Term Paper: Analyzing 2 Viewpoints

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Science and Skepticism: Climate Change Modeling

It has become apparent, since the release of the IPCC report on Climate Change, that there is a growing consensus in the scientific community that the effects of global warming are real and that there is a significantly high degree of certainty that those effects can be traced back to anthropogenic causes. Yet despite this massing consensus, there are still very vocal critics of global warming science, so called climate change skeptics. Derided by environmentalists as shills for corporate interests and Big Oil, the skeptics are nonetheless well organized and well informed. Their arguments are placed side-by-side with those of noted climate change scientists by the media, usually on a one-to-one basis, giving the public the impression that the scientific community is literally split down the middle on the issue of climate change and its causes.

While it is certainly not my intention to feed into this erroneous assumption that denies the growing scientific consensus on climate change, it is important that we at least consider the arguments and positions of climate change skeptics. After all, science is not run by consensus or by vote. If that were the case, many of the greatest discoveries in the history of science would never have occurred because mainstream science denied their claims. At the same time, we must be careful not to give too much credence to the scientific underdog just because he is the underdog. Science moves forward on the basis of falsifiable hypotheses. This is the measure by which we must judge scientists and their theories -- both those who conclude anthropogenic climate change is real and those who are skeptical of such conclusions.

The purpose of this work, then, is to analyze the positions of two researchers who are opposed on their views of climate change. Specifically, I will consider their positions in light of several significant differences the two have, primarily on the issue of computer modeling. The first S. Fred Singer, an atmospheric physicist at George Mason University. On global warming, he argues that "the scenarios are alarmist, computer models reflect real gaps in climate knowledge, and future warming will inconsequential or modest at most" (Singer). On the other side of the fence is Tom Wigley, a climatologist and senior scientist at the National Center for Atmospheric Research who commands a wide array of evidence to support his claims regarding climate change. I will consider the position of each on the issues of computer modeling and the potential impact of climate change, drawing on outside research to demonstrate which position has the greater likelihood of being correct.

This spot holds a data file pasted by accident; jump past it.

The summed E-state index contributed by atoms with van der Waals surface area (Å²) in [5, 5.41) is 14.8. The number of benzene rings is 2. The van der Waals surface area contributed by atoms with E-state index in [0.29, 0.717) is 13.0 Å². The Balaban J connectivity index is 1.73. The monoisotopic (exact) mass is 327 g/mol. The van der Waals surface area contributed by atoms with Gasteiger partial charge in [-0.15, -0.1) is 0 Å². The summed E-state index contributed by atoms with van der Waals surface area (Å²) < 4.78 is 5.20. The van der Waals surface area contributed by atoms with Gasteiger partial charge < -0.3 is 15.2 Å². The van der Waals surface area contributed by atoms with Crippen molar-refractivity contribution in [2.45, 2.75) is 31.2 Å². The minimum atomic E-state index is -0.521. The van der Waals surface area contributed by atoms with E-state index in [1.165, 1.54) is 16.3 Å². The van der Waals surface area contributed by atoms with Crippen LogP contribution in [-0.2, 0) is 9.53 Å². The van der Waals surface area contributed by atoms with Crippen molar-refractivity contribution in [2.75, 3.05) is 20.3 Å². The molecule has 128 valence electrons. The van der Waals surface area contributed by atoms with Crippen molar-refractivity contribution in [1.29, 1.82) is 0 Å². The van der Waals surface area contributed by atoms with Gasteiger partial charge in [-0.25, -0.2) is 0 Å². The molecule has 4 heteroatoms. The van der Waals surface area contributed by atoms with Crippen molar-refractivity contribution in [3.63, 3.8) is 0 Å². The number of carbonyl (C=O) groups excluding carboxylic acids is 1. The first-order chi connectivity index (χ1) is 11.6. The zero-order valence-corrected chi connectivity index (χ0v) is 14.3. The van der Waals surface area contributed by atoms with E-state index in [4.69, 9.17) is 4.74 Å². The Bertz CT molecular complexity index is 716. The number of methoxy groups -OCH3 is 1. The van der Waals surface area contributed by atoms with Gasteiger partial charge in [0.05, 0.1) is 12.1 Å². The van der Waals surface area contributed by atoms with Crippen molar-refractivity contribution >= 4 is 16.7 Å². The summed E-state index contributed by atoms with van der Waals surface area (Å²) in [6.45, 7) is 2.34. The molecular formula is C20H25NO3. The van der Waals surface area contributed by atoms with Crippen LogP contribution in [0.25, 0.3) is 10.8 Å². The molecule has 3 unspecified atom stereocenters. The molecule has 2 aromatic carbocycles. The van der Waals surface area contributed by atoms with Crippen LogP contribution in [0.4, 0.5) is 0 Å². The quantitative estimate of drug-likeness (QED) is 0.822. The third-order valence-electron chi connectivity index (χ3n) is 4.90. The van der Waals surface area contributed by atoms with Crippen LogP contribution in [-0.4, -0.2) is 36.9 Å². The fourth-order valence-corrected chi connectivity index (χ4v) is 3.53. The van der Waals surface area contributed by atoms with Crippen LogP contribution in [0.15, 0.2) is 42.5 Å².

The first issue to consider is computer modeling, which most climate change scientists must regularly rely on in order to make useful sense of the potential long-term impacts of recent changes in the Earth's climate system. Wigley points out that climate models are not unlike weather models, only that they operate on much longer time scales. In other words, the models won't tell you what will happen for certain, but rather what is the most probable outcome based on all of the available data (Wigley). This is why weather forecasters say that there will be a 40% chance of snow tomorrow afternoon, rather than saying it is an absolute certainty that exactly 2.3" of snow will fall from the sky between 2:30pm and 3:15pm.

The issue is that when we are dealing with models that work on systemic averages, there is a certain degree of uncertainty and ambiguity built into the model itself. Climate change skeptics like Singer immediately prey upon this uncertainty. He argues that the models are too ambiguous and seemingly contradictory to warrant our support. Different models produced by different scientists to account for different data sets cannot even necessarily agree on the same things, therefore the models cannot be trusted. Singer even goes so far as to imply that we cannot trust the scientists who construct these models because they could tweak the models to produce the results they want, seemingly in order to impress their climate change colleagues and ensure funding for other projects (Singer). Of course, such a claim borders on slanderous and cannot be rightfully considered a mark in favor of Singer's position. Wigley responds generally, "Cooking the books would be a concern if that was what scientists were apt to do. But I don't think scientists generally behave that way" (Wigley). In fact, if we accept that scientists will do anything to ensure their next paycheck, then the integrity of the scientific process is lost and claims by all scientists -- Singer included -- cannot be trusted.